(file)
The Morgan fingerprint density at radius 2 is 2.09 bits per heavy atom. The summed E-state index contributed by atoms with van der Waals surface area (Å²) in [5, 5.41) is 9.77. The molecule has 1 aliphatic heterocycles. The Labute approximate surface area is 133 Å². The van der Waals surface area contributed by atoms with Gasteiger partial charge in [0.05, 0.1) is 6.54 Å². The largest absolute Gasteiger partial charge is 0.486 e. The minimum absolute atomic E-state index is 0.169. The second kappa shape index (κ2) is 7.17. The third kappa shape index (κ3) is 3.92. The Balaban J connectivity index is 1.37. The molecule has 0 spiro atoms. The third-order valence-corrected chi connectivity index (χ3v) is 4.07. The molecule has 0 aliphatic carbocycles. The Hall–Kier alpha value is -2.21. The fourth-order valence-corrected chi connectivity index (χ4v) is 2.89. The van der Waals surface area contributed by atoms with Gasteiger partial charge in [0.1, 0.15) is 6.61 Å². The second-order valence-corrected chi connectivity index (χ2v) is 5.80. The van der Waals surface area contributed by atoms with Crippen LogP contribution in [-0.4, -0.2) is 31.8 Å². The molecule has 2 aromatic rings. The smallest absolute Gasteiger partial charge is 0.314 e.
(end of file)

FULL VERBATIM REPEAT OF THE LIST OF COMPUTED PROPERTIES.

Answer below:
The Morgan fingerprint density at radius 2 is 2.09 bits per heavy atom. The summed E-state index contributed by atoms with van der Waals surface area (Å²) in [5, 5.41) is 9.77. The molecule has 1 aliphatic heterocycles. The Labute approximate surface area is 133 Å². The van der Waals surface area contributed by atoms with Gasteiger partial charge in [0.05, 0.1) is 6.54 Å². The largest absolute Gasteiger partial charge is 0.486 e. The minimum absolute atomic E-state index is 0.169. The second kappa shape index (κ2) is 7.17. The third kappa shape index (κ3) is 3.92. The Balaban J connectivity index is 1.37. The molecule has 0 spiro atoms. The third-order valence-corrected chi connectivity index (χ3v) is 4.07. The molecule has 0 aliphatic carbocycles. The Hall–Kier alpha value is -2.21. The fourth-order valence-corrected chi connectivity index (χ4v) is 2.89. The van der Waals surface area contributed by atoms with Gasteiger partial charge in [0.1, 0.15) is 6.61 Å². The second-order valence-corrected chi connectivity index (χ2v) is 5.80. The van der Waals surface area contributed by atoms with Crippen LogP contribution in [-0.4, -0.2) is 31.8 Å². The molecule has 2 aromatic rings. The smallest absolute Gasteiger partial charge is 0.314 e.